Sweden (dir. Tomas Alfredson)
Cast: Anders T. Peedu, Henrik Dahl, Ika Nord, Karin Bergquist, Karl Robert Lindgren, Kåre Hedebrant, Lina Leandersson, Mikael Rahm, Pale Olofsson, Per Ragnar, Peter Carlberg
Synopsis: Oskar, a bullied 12-year old, dreams of revenge. He falls in love with Eli, a peculiar girl. She can’t stand the sun or food and to come into a room she needs to be invited. Eli gives Oskar the strength to hit back but when he realizes that Eli needs to drink other peoples blood to live he’s faced with a choice. How much can love forgive? Let The Right One In is a story both violent and highly romantic, set in the Stockholm suburb of Blackeberg in 1982.
Review: After hearing so many rave reviews about “Let the Right One In”, I was pretty much forced into watching it. Like, how can you really turn down watching a film people were hailing as “the best horror movie of the past decade”, “the best vampire film of all time”, etc. ?. I was initially put off by the fact that the film involved a child vampire and that it was a love story between the vampire and a lonely human boy. Not that I’m against vampire love stories in the slightest, but the fact that it involved children was mildly unnerving to me for some inexplicable reason. If it were adolescents I would be more than fine with it, but because the film involved kiddies I was unsure about whether I would:
1) Enjoy this film
2) Find the child vampire to be mildly creepy
3) Witness some awkward and potentially disturbing child-on-child vampire biting.
Well as it turns out, yes, I did enjoy the film. I wouldn’t go so far as to rave about it, but I would generally agree it was a well filmed, better than average vampire film with a great story. No, the child vampire wasn’t too creepy (she looked like a realistic child vampire, all sickly and hungry eyed), and no, there was no vampire children biting children. Only vampire children biting adults. Thus aside from a brief shot of a child’s genitalia and the upside down throat slashing of another child, there was nothing outrageously disturbing about “Let the Right One In”. In fact, the film is a beautiful love story intertwined with a fairly brutal vampiric horror story. It’s a movie about first love, the innocence of childhood, the experience of growing up, and the power of sacrifice.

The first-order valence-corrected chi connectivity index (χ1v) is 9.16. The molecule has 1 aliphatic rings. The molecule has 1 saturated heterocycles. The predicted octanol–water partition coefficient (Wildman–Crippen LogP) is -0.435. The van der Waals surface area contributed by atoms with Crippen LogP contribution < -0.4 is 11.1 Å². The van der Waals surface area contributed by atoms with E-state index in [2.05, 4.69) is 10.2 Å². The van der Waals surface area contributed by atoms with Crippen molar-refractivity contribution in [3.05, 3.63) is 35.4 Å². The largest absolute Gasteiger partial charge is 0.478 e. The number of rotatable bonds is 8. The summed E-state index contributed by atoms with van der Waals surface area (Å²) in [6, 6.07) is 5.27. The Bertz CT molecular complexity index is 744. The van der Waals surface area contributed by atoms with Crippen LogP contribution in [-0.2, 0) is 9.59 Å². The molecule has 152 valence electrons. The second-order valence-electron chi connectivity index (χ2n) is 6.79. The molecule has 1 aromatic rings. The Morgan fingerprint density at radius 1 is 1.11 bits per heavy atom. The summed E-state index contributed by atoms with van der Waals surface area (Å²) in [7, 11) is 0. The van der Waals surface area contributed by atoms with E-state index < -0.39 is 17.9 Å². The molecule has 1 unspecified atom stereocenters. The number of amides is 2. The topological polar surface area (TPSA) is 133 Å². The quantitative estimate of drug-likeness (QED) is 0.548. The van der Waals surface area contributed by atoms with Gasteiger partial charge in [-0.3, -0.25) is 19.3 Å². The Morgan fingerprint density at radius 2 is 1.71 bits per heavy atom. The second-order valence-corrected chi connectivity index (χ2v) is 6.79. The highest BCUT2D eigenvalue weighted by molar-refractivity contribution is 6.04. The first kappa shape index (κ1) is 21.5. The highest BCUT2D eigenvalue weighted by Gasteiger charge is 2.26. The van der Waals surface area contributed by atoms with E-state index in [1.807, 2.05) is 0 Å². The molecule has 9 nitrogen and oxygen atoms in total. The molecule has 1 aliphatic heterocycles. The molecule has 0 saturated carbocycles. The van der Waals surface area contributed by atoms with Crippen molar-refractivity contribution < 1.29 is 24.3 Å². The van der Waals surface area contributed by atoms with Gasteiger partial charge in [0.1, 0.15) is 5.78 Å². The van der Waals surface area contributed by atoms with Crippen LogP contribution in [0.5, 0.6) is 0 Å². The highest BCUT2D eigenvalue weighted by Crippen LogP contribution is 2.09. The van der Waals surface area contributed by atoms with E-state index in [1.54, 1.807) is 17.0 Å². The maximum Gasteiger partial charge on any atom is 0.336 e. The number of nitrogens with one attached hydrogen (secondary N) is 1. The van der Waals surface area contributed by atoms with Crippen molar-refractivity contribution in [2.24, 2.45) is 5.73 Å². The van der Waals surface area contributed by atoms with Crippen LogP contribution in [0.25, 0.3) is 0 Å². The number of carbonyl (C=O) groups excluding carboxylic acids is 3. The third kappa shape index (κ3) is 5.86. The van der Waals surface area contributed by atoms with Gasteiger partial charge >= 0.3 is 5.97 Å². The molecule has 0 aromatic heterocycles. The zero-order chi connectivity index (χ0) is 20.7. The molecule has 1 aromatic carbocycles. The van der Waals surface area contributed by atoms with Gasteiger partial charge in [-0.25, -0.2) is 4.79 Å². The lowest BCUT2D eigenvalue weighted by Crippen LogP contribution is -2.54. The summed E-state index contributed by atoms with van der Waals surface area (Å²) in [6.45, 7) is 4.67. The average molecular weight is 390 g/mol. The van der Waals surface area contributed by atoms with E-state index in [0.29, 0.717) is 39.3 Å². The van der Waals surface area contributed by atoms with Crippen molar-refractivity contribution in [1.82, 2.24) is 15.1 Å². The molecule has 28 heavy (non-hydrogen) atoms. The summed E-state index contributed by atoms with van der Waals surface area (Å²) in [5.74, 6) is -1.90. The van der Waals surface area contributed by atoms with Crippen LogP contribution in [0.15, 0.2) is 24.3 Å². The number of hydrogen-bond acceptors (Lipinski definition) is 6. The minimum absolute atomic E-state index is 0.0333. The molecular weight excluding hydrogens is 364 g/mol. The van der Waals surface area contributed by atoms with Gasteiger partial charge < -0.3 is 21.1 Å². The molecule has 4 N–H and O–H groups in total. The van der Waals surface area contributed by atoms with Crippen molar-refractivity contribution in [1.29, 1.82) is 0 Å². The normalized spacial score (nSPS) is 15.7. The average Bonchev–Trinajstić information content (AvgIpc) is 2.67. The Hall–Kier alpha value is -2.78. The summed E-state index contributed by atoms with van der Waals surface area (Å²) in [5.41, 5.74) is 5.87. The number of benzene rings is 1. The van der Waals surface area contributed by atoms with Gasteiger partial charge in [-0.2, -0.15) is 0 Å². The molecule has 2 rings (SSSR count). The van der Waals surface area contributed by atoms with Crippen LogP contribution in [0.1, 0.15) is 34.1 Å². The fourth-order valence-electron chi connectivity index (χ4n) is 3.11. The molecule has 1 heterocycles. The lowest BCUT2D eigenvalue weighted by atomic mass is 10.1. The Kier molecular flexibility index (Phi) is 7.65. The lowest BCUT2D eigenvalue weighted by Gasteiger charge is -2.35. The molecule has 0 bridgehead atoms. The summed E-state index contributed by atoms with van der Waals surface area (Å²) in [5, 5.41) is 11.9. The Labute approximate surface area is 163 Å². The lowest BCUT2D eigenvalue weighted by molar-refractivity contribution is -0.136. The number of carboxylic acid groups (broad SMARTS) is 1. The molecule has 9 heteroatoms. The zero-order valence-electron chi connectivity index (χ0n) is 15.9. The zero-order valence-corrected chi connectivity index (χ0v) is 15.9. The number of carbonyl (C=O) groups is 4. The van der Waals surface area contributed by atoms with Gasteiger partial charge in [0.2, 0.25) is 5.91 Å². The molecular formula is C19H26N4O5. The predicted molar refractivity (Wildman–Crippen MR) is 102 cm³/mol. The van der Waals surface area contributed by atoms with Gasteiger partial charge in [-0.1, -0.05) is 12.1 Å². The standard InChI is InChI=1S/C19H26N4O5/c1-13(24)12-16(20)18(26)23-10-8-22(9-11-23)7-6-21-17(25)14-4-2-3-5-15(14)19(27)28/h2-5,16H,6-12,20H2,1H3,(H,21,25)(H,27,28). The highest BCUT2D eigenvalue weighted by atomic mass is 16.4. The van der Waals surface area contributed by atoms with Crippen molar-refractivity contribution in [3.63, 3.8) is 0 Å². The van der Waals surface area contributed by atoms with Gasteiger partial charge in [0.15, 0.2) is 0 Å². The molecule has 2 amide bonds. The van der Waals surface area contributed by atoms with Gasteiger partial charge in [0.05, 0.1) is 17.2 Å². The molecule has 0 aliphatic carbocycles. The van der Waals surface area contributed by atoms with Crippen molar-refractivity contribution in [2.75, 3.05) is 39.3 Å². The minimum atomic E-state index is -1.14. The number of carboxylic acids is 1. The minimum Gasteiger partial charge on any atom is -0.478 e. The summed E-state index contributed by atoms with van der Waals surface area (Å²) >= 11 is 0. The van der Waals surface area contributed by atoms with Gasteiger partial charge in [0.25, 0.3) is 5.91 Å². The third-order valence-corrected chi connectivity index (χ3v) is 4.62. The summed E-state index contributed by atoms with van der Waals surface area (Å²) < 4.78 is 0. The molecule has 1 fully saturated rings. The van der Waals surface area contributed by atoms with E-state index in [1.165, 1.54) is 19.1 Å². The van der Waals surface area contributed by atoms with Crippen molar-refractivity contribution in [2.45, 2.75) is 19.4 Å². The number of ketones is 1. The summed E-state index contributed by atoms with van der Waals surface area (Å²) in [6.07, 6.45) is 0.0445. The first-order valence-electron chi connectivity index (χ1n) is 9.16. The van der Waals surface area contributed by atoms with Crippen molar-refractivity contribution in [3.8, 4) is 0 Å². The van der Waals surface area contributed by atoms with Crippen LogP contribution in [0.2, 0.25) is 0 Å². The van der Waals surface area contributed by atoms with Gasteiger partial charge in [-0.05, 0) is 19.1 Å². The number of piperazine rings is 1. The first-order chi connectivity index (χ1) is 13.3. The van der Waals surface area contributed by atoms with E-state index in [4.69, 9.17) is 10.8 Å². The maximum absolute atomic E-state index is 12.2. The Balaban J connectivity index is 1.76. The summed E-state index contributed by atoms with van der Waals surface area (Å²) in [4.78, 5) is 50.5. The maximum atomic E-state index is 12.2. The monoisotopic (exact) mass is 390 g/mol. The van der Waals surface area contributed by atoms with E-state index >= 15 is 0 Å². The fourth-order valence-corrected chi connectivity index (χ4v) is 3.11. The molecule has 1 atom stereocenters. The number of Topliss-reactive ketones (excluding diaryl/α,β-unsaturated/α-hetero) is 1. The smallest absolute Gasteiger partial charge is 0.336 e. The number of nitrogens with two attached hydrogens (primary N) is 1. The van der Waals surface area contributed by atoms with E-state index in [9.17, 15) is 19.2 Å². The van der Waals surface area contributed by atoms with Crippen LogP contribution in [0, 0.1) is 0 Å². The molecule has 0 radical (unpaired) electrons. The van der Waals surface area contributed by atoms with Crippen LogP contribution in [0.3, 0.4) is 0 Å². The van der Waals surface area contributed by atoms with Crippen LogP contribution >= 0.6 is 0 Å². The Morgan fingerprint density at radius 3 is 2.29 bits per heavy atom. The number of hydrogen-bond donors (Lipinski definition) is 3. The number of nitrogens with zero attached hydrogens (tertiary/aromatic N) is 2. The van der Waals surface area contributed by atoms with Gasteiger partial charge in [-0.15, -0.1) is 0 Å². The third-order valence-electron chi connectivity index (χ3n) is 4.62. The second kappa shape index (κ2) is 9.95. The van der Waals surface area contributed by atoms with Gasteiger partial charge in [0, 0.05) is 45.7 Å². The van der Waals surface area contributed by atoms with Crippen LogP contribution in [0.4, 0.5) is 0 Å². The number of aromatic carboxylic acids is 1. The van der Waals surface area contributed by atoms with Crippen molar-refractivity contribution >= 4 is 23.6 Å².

The child actors are frighteningly good in this movie. Despite Eli’s husky voice which makes her sound roughly 30 years old, and Oskar’s creepy overall albino-ish look, these kids have mad acting skills. They pretty much make the movie what it is. This pair puts a lot of adult, American actors to shame with their impeccable performances, which are simply shocking when you factor in their age.
The film itself kind of sluggishly moves along. It’s awesome in the sense that the use of silence alone, just like in “The Broken”, makes the film completely unnerving, but it’s not so awesome at parts where the movie drags along. It’s essentially a slow burn type of movie, one where you need some degree of patience to sit through. Perhaps chalk it up to my mood at the time of watching the film, but I felt mildly impatient as the film progressed, mainly because not a lot was going on in the beginning and a lot of utterly silent scenes were dedicated to shots of the Swedish scenery. Music is hardly a necessity in this movie, and if you see “Let The Right One In”, you’ll immediately understand why. When the remake rolls into theatres (which I’m certain will be soonish) I’m sure a lot of that silence or musical void will be filled in with unnecessary indie rock and possibly some cutesy pop music (ugh). Well, the less said about the potential remake, the better. I know it sounds like I’m pre-trashing the remake already, but I just have this feeling it’s going to suck, so I might as well bitch about it ahead of time, right?
There’s nothing really wrong, per say, with this movie. With the exception of some poorly crafted CGI-ed cats, there’s nothing that I think the remake can improve upon. I don’t understand why it even warrants a remake, unless it’s to satisfy those lowlife complainers who cannot bear to sit through a subtitled foreign film with actors and actresses they cannot recognize and a locale they likely could not pinpoint on a map. “Let The Right One In” is a finely crafted film with a beautiful love story at its core. I wouldn’t consider it to really be the “best” of anything, other than maybe one of the best foreign horror films of the past decade, but I still would highly recommend watching it.